ISSN 1866-8836
Клеточная терапия и трансплантация

Successful treatment of relapsed/refractory B-Acute lymphoblastic leukemia with Inotuzumab ozogamicin after blinatumomab failure

Sergey N. Bondarenko, Anna G. Smirnova, Ivan S. Moiseev, Bella I. Ayubova, Elena V. Babenko,
Ildar M. Barkhatov, Tatiana L. Gindina, Inna V. Markova, Alexander D. Kulagin,
Boris V. Afanasyev

RM Gorbacheva Research Institute of Pediatric Oncology, Hematology and Transplantation, Pavlov University, St. Petersburg, Russia

Dr. Sergey N. Bondarenko, RM Gorbacheva Research Institute of Pediatric Oncology, Hematology and Transplantation, Pavlov University, L. Tolstoy St. 6-8, 197022, St. Petersburg, Russia
Phone: +7 (812) 338 62372

doi 10.18620/ctt-1866-8836-2020-9-2-67-70
Submitted 07 June 2020
Accepted 26 June 2020


Blinatumomab, a bispecific T-cell engaging CD3-CD19 antibody, is highly effective in patients with relapsed/refractory (R/R) B-cell acute lymphoblastic leukemia (ALL) even after allogeneic hematopoietic stem cell transplantation (allo-HSCT). However, patients who failed with Blina have a dismal outcome. Inotuzumab ozogamicin is one of the therapeutic options after blinatumomab failure. We report a young man who exhibited bone marrow (BM) relapse of B-ALL following haploidentical stem cell transplantation (haplo-HSCT). Remission was not achieved after Blinotumomab treatment, thus Inotuzumab was administered. A complete remission with no signs of minimal residual disease was achieved after a single cycle of Inotuzumab. The second haplo-HSCT from another donor was successful.


The present case demonstrate an opportunity of successful inotuzumab therapy after failure of allo-HSCT and blinotumomab treatment.


Hematopoietic stem cell transplantation, allogeneic, acute lymphoblastic leukemia, Blinotumomab, Inotuzumab ozogamicin, relapsed/refractory.


Haploidentical HSCT is the established option for high-risk acute lymphoblastic leukemia in absence of HLA-identical donors [1]. However, relapse after haplo-HSCT has limited options for cure [2]. Second transplantation could be effective in patients that achieved remission [3]. The currently available immunotherapies, e.g., blinatumomab, a bispecific T-cells engager (BITE) antibody, or conjugate antibody inotuzumab ozogamicin have provided curative strategy in some patients to achieve remission before second haplo-HSCT with acceptable toxicity. Blinatumomab and inotuzumab ozogamicin demonstrate comparable CR rates, with a trend for blinatumomab administration in the setting of low-level residual disease, or lower marrow blast percentages without CNS involvement. Inotuzumab ozogamicin is effective regardless of blast counts [4, 5]. Despite these encouraging results, patients refractory to immunotherapy have poor prognosis [6].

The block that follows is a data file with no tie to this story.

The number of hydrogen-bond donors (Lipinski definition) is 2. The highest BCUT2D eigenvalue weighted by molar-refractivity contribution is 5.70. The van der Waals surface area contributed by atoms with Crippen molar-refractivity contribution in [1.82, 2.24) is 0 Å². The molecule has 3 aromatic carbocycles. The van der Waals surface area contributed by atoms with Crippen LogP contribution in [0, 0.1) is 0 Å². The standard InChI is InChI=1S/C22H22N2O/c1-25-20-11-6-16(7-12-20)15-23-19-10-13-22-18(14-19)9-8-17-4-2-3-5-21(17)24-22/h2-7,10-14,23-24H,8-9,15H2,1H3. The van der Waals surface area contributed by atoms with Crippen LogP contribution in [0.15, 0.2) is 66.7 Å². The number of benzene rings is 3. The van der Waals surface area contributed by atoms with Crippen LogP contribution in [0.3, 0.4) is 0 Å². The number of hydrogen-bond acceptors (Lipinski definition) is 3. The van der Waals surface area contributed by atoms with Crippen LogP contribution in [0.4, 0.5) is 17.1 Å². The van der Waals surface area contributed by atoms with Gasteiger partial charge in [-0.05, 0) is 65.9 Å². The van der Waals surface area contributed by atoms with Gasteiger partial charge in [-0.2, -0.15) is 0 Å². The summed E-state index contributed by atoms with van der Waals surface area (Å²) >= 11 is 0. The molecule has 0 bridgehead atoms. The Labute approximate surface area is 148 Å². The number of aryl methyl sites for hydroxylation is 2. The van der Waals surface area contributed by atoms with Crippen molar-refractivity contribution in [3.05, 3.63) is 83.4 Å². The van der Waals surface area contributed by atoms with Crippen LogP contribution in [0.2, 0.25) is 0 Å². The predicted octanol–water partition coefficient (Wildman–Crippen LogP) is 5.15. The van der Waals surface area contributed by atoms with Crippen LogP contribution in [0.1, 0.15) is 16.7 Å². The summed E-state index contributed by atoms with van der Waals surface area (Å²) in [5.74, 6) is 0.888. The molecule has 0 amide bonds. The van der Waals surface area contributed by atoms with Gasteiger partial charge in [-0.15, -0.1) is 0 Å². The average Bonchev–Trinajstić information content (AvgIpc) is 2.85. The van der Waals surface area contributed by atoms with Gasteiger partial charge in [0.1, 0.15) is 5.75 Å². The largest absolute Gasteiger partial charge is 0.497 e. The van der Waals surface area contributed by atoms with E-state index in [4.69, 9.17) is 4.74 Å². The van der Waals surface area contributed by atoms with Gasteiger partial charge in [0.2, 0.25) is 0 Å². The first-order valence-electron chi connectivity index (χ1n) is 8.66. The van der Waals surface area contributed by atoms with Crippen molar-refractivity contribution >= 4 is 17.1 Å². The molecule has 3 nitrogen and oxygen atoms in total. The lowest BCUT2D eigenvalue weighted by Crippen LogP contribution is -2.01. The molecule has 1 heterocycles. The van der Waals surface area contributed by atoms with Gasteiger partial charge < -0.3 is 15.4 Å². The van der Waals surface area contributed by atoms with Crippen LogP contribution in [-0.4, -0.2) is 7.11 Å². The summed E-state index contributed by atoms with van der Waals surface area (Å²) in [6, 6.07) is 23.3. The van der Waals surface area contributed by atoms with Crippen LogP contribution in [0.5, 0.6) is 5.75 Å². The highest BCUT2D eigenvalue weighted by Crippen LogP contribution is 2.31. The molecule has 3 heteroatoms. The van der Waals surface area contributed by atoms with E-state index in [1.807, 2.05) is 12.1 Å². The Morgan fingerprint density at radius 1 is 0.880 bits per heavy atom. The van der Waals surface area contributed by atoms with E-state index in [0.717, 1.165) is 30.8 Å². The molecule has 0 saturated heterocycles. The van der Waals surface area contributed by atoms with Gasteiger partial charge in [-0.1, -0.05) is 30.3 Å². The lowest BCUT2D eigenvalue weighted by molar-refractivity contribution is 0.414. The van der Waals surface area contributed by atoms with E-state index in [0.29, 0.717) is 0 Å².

Case description


Figure 1. Blood lymphocyte counts: time course following 1st and 2nd transplant (for details see text)

A young man aged 15 years old was diagnosed with B-ALL, isolated marrow involvement, in September, 2015. Cytogenetic test revealed 53XY, no molecular abnormalities found. The patient was treated according to the National ALL-MB2015 protocol, and morphological remission was reached after first induction cycle. The protocol was completed in December 2017. BM relapse with the same karyotype was documented 8 months later, in August 2018. The treatment proceeded by ALL-REZ-BFM-2002 protocol. Second morphologic remission was achieved after the first cycle. In December 2018, the patient was referred to the transplant center, and multicolor flow cytometry of leukocytes showed minimal residual disease at 1.8%. HLA-identical donor search was unsuccessful, and, therefore, allo-HSCT from haploidentical father was performed 11.12.2018. Myeloablative conditioning regimen included Fludarabine, Treosulfan and Tiotepa. GvHD prophylaxis was performed with ex vivo TCR αβ depletion. Engraftment with complete donorchimerism and MRD negativity was reached at day+11. However, lymphopenia of moderate to severe grade persisted over this period (Fig. 1).